Saturday, June 16

Burro Creek: Flat, No Rocks*

Tineke: So the next transect begins at 3554220 north and -

James: Is that a mountain lion in that tree over there?

Tineke and Jenny: WHAT?!?

Judy: Oh.

James: I think I see a tail kind of swishing around in there...see it?

Tineke: I don't think mountain lions hang out in junipers, do they?

Judy: The last time I saw a mountain lion it was in a juniper.

Jenny: Oh.

Tineke: Well, I don't think that's a mountain lion. It's a piece of bark blowing in the wind.

James: But I can see that tail, kind of swishing around up there. See?

Jenny: Where? I can't see anything. Where, for God's sake, WHERE?

Tineke: You've seen mountain lions?

Judy: I used to herd sheep as a kid on the rez. We had to chase mountain lions away sometimes.

James: Are you sure it's a piece of bark?

Tineke: It's a piece of bark.

Jenny: How do you chase away a mountain lion? Rocks?

James: Are you sure it's not a -

Tineke: Bark.

Jenny: I can't see it. Where's the bark? Are you sure it's bark?

Tineke: 3554220.

Jenny: That puts you right on the line the mountain lion is on.

Tineke: It's not a mountain lion. It's bark.

Judy: Well, I'm glad it's not on my line.


James: That piece of bark is sure swishing around a lot up there. It kind of looks like a tail. See it?


Tineke: Yes.


Although I have taken some artistic liberties, this conversation did, in fact, more-or-less occur during our recent stay in mountain lion country.

While we didn't see any mountain lions for real (although to be fair, no one actually got close enough to the juniper to really put to rest the bark/swishing tail argument), we saw and murdered plenty of other wildlife.

We had a rattlesnake in camp that unfortunately had to lose its life to prevent any of the students (and, presumably, staff, although I never actually heard anyone state that as a fact) from losing theirs. His murder, incidentally, probably also saved the life of our resident packrack, Splinter, thus cranking the circle of life a few degrees further along, which should make everyone feel a little better.

We also, perhaps unsurprisingly, found some archaeology. Like this gorgeous metate fragment:
and a few pretty little mortars:

Nothing spectacular, but the region itself is pretty interesting if you like that kind of thing...and not understood too well yet archaeologically speaking. Especially by me. One thing they got up there that we ain't got here in the low desert is "hillforts". Hillforts are nice because you usually know what they are within minutes, unlike Hohokam sites:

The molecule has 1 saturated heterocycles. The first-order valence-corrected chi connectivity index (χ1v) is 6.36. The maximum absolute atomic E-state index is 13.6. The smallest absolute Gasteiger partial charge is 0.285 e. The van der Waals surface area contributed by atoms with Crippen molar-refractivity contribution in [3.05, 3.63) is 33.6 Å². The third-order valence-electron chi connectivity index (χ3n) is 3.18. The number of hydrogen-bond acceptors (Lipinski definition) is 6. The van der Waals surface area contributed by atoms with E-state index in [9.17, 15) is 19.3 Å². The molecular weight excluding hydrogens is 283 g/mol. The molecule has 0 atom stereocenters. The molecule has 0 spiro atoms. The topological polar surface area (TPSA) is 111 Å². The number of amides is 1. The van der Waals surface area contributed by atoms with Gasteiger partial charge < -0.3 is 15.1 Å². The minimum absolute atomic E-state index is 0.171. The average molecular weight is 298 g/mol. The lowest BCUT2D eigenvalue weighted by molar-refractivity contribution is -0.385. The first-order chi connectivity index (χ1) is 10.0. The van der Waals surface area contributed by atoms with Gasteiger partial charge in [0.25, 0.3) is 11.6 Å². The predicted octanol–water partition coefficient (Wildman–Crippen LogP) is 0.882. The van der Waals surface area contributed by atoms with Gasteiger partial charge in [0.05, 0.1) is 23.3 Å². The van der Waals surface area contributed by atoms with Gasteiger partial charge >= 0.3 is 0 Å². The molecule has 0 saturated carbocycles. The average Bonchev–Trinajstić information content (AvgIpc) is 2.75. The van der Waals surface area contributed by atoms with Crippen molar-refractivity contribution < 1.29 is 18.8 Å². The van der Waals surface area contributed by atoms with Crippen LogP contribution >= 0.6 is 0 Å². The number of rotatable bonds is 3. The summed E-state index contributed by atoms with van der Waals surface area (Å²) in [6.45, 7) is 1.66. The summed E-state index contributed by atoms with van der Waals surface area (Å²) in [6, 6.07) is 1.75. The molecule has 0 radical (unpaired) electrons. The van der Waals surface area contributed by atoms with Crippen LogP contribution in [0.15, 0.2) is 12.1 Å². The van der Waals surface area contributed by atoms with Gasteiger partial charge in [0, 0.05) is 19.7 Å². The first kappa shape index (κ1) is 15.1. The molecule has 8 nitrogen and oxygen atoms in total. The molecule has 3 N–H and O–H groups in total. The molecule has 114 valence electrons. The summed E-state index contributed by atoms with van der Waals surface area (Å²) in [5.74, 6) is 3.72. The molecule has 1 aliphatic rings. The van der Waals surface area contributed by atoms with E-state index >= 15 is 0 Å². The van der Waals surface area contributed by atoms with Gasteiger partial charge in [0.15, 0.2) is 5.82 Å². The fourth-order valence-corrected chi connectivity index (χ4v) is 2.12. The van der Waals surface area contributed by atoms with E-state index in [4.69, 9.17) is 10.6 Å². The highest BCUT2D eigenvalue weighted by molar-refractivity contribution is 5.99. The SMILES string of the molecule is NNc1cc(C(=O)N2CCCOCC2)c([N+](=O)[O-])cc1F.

The highest corner of the highest rock on the right-hand side of this picture of a hillfort (below) points directly at Winter Camp, which is the old line shack we called home for two weeks:
We had a pretty lux camp.

My tent was 9 feet tall. It had cup holders. When we got up in the mornings, they would alternately tease us about the dance parties they couldn't get into and our maid who lived upstairs in the attic with the spinning wheel.

The images are a little incongruent, but there you have it: Life at Winter Camp.

Here's another, more realistic, example:

The outhouse -
and the view from the outhouse -

* Not true.


Liv said...

How do you kill a rattlesnake? Just curious.

Jenny said...

Your project director shoots it while you cover your ears and squeal. Usually. (What you can't see in that picture of the rattlesnake is that it is sadly headless. Poor snake.)

For the record, most of the people I know (including me) hate killing snakes and will always avoid it if possible. One crew spray-painted their site-snake bright pink so they wouldn't have to kill it but they'd always know where it was while they were working.

Linda Faye said...

Your tent photo is actually quite beautiful.
What are metates and mortars, please?
Glad the packrat was saved. We have a mama field mouse in our back yard, and I enjoy watching her dutifully seek out dropped bird seed all day long for her litter.It's so hot here, they've moved into the relatively cooler garage. Lola goes crazy in there, trying to find them.
So glad the cougar/bark didn't pick you off, Jenny. I feel your pain, big time.

Jenny said...

Metates are grinding stones used to process things like seeds and corn - like the trough metate here which is more of a familiar shape (we find fragments most often):

The round stone in the same picture is a mano, which is the stone you grind with. Sometimes they're called handstones (mano= hand in Spanish).

A mortar is just like a mortar you'd have in the kitchen for herbs or spices, only these are often ground into rock outcrops or boulders, so they're a little more permananent. You'd use a pestle with it the same way you would making pesto.